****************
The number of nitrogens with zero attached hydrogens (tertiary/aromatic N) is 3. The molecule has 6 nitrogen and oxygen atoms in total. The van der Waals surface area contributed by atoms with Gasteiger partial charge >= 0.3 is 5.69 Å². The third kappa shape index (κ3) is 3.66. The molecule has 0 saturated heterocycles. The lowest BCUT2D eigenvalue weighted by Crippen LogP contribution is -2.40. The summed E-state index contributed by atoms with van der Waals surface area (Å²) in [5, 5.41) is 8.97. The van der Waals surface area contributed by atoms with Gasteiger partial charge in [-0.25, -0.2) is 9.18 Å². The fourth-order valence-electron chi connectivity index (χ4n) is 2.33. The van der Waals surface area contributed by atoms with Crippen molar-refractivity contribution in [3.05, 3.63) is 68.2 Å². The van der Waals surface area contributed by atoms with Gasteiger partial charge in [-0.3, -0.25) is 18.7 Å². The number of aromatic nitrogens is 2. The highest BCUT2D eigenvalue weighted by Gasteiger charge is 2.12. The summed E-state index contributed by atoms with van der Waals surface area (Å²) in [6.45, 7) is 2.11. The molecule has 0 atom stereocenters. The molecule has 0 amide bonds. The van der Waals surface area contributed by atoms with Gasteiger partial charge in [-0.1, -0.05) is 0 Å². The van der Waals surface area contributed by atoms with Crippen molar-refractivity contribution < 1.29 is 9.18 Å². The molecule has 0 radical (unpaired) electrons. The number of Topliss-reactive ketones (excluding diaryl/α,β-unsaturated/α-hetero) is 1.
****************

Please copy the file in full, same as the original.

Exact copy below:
The number of nitrogens with zero attached hydrogens (tertiary/aromatic N) is 3. The molecule has 6 nitrogen and oxygen atoms in total. The van der Waals surface area contributed by atoms with Gasteiger partial charge >= 0.3 is 5.69 Å². The third kappa shape index (κ3) is 3.66. The molecule has 0 saturated heterocycles. The lowest BCUT2D eigenvalue weighted by Crippen LogP contribution is -2.40. The summed E-state index contributed by atoms with van der Waals surface area (Å²) in [5, 5.41) is 8.97. The van der Waals surface area contributed by atoms with Gasteiger partial charge in [-0.25, -0.2) is 9.18 Å². The fourth-order valence-electron chi connectivity index (χ4n) is 2.33. The van der Waals surface area contributed by atoms with Crippen molar-refractivity contribution in [3.05, 3.63) is 68.2 Å². The van der Waals surface area contributed by atoms with Gasteiger partial charge in [-0.3, -0.25) is 18.7 Å². The number of aromatic nitrogens is 2. The highest BCUT2D eigenvalue weighted by Gasteiger charge is 2.12. The summed E-state index contributed by atoms with van der Waals surface area (Å²) in [6.45, 7) is 2.11. The molecule has 0 atom stereocenters. The molecule has 0 amide bonds. The van der Waals surface area contributed by atoms with Gasteiger partial charge in [-0.1, -0.05) is 0 Å². The van der Waals surface area contributed by atoms with Crippen molar-refractivity contribution < 1.29 is 9.18 Å². The molecule has 0 radical (unpaired) electrons. The number of Topliss-reactive ketones (excluding diaryl/α,β-unsaturated/α-hetero) is 1.